Thomas Jefferson Papers

From Thomas Jefferson to David Humphreys, 21 June 1784

To David Humphreys

Boston June 21. 1784.

Dear Sir

I find on my arrival here that there is no vessel going for France from any Eastern port. There is a new brig of Mr. Tracy’s which sails for London in about ten days; but besides the objection to the place of her destination, another arises to that crowd of passengers to which we should be exposed in merchant ships without corresponding accomodations. I here learn that the French packet sails from N. York on the 15th. of the next month. This is ten days later than I would have wished. However it will give me more time to make myself acquainted with these states, it is a good, well accomodated vessel, and will land us at l’Orient, the place above all others at which I would wish to land. I therefore have determined to take my passage in her. There is one circumstance only which can change my determination in favor of Mr. Tracy’s vessel, and he being out of town, that cannot be now fixed. Should such a change take place I will take care to give you notice, short but timely. Should I return to N. York I shall leave this the 1st. day of July, proceed to Providence, from thence take boat to the East end of Long island and go on through the island to N. York. I set out to-day for Portsmouth and shall return the 26th. Mrs. Adams and her daughter sailed yesterday in the Active for London. I was much concerned that her arrangements had been so decisively taken when I came that she could not change them. Otherwise she would have gone much better in the packet. She was much crowded in the Active. I have received for you from Genl. Washington a packet which I will do myself the pleasure of delivering when I see you, conjecturing that a safe conveyance of it is more important than a speedy one. I am with great esteem & respect Dr. Sir Your most obedt. humble servt.,

Th: Jefferson

P.S. You shall hear from me decisively on my return from Portsmouth as to the time and manner of my going.

RC (Andre deCoppet, N.Y., 1949); addressed to Humphreys at New Haven; endorsed.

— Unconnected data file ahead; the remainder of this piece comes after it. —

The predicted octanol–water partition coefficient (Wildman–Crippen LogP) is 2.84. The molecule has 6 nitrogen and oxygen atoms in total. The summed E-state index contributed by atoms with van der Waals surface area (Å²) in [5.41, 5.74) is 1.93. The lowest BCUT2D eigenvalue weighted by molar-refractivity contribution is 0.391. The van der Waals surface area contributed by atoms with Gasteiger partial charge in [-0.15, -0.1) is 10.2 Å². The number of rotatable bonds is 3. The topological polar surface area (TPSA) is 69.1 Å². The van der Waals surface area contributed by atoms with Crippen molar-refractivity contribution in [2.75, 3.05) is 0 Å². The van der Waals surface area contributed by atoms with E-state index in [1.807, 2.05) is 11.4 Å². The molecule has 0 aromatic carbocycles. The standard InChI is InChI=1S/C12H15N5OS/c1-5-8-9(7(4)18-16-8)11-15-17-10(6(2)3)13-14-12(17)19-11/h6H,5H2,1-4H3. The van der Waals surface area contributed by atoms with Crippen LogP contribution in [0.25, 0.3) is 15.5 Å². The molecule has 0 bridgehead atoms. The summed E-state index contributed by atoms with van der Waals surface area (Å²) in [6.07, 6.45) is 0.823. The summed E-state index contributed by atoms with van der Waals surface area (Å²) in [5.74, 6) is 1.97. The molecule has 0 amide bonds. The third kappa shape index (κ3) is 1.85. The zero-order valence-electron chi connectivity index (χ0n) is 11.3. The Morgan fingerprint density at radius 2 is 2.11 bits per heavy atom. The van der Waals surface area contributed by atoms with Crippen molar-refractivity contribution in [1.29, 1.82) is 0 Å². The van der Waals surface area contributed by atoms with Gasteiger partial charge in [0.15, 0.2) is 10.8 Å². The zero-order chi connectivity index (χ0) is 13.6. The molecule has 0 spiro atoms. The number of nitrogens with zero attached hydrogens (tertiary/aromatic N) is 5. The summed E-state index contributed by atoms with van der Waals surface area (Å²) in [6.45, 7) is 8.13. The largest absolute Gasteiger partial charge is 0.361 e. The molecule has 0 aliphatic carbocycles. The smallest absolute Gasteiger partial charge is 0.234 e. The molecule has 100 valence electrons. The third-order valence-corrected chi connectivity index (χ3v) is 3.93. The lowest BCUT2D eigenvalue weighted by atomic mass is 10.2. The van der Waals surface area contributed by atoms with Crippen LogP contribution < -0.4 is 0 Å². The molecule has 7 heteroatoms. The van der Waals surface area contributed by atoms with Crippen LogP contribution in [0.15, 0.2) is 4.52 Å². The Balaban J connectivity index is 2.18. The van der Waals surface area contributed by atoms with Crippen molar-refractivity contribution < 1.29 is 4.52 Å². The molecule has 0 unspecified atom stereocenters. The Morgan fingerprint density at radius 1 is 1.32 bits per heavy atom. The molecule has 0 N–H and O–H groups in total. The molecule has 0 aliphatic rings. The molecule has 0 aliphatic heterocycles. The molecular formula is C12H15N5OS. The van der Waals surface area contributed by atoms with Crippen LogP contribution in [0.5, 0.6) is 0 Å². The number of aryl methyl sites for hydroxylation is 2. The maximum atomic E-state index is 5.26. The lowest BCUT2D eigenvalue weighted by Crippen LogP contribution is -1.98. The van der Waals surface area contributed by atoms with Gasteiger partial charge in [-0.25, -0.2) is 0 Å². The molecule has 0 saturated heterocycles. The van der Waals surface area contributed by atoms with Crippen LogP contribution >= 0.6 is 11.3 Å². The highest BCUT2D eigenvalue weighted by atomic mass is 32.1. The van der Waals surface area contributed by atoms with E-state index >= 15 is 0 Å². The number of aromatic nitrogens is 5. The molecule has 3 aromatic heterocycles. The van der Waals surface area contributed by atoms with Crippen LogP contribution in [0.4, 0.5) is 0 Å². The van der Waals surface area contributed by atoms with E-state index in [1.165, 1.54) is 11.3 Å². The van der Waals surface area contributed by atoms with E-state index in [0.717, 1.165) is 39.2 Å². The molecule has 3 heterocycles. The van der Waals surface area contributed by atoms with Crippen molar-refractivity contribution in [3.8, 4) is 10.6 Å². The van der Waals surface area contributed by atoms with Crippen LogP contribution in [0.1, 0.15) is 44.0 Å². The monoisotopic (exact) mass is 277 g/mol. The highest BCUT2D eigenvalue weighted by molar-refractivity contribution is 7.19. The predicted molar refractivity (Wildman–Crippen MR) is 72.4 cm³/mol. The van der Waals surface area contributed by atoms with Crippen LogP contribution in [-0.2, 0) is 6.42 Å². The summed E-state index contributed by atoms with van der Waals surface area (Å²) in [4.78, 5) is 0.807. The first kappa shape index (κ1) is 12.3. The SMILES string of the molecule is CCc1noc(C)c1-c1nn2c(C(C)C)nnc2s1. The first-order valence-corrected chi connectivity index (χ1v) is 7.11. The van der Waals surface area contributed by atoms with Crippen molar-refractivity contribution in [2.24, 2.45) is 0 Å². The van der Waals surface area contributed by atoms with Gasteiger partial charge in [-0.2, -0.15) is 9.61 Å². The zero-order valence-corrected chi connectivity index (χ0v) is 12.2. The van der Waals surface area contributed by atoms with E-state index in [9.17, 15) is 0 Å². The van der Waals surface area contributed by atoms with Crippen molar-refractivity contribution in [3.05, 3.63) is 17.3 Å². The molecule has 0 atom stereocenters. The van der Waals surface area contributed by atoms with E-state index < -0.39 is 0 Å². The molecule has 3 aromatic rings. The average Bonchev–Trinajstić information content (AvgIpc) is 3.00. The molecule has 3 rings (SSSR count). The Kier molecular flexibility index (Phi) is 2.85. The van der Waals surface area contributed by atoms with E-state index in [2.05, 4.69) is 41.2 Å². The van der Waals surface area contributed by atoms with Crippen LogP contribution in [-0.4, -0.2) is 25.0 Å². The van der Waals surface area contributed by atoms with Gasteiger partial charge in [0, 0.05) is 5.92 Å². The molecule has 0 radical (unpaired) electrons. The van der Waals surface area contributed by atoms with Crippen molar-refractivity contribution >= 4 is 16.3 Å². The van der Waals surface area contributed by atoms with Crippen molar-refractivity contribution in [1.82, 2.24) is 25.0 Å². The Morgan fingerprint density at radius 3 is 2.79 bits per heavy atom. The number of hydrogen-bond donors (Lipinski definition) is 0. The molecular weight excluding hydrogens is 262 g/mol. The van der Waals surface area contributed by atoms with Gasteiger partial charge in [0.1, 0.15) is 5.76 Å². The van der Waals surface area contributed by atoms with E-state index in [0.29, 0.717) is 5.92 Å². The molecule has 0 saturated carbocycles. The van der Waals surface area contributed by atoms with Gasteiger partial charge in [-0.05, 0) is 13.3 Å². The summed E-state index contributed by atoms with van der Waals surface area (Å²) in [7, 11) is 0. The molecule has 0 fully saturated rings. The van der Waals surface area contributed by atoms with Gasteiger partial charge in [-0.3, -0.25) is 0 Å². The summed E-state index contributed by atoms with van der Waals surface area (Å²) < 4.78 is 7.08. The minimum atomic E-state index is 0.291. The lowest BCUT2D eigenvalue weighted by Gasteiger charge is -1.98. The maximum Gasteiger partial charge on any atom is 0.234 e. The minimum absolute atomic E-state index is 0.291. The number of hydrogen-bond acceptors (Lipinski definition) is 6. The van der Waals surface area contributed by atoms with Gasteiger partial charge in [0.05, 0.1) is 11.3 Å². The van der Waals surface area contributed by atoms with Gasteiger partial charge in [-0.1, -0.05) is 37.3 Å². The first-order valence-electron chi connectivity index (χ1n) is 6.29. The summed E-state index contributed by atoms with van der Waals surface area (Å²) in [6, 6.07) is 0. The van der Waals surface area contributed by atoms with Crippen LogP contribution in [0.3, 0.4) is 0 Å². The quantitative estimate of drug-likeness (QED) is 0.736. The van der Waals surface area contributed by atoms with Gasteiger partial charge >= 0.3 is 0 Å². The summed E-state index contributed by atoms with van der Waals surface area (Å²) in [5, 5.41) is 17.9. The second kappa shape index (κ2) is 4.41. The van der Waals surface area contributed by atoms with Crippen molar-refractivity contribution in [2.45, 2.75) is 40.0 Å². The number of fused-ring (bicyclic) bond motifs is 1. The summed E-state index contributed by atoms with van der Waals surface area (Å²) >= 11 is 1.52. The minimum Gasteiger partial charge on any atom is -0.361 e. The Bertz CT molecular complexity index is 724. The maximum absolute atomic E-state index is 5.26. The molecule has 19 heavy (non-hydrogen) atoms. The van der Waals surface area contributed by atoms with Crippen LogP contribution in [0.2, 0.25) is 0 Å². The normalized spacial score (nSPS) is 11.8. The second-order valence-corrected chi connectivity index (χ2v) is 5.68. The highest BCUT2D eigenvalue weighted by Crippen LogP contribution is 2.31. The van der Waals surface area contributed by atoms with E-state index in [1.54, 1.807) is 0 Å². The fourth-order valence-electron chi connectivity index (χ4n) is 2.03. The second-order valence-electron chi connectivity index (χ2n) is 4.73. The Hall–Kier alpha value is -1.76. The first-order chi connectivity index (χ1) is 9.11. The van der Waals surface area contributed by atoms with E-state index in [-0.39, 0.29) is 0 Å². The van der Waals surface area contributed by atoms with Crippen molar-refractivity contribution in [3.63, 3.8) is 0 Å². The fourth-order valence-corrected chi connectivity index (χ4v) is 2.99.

On my arrival here: TJ had left New York on 5 June and in the next two weeks, armed with letters of intro– duction from Sherman, Gerry, Howell, and no doubt others, made his first tour through New England. He not only met such leading figures as Dr. Ezra Stiles, Gov. Jabez Bowen of Rhode Island, Gov. Jonathan Trumbull of Connecticut, and the principal men of Boston and Portsmouth-some of whom, for example Gov. John Hancock of Massachusetts, he had known previously-but he was also accorded recognition to an unusual degree. Some of this attention resulted, of course, from his official character and the mission on which he was going, but there is no doubt of the fact that his reputation as a man of unusual intellectual attainments had preceded him. Ezra Stiles’ diary, printed above under 8 June 1784, is evidence of the impression made by TJ on thoughtful men. When he departed from Providence on 18 June he was “attended a few miles from town by a number of the principal inhabitants” (Dumbauld, Jefferson, American Tourist, p. 58, citing Md. Jour. and Baltimore Advertiser, 9 July 1784). In Boston he stopped with “Colo. Ingersol,” probably Joseph Ingersoll who lived at the corner of Tremont and Court streets, leaving that place on the day that the present letter was written and proceeding to Portsmouth. He appears to have returned to Boston on the following Friday, 25 June, when the Boston newspapers took notice of his presence: “Friday last the Honourable Thomas Jefferson, Esq; late Governor of Virginia, arrived here by land from that State. He is shortly to embark for Europe, as a Minister Plenipotentiary from the United States, in the room of the Honourable John Jay, Esq; who is about to return to America. –Governor Jefferson, who has so eminently distinguished himself in the late glorious revolution is a gentleman of a very amiable character, to which he has joined the most extensive knowledge. He is mathematician and philosopher, as well as a civilian and politician, and the memorable declaration of American independence is said to have been penned by him” (The Continental Journal & Weekly Advertiser, 1 July 1784). This unusual tribute is one of the earliest if not the first public statement concerning TJ’s authorship of the Declaration of Independence. A more matter-of-fact announcement of TJ’s presence in Boston was made by the Boston Independent Chronicle, 1 July 1784. For a description of the contents of the PACKET from Washington, see note to Washington to TJ, 2 June 1784. Mr. [Nathaniel] tracy’s vessel, on which TJ sailed on 5 July 1784, was the Ceres.

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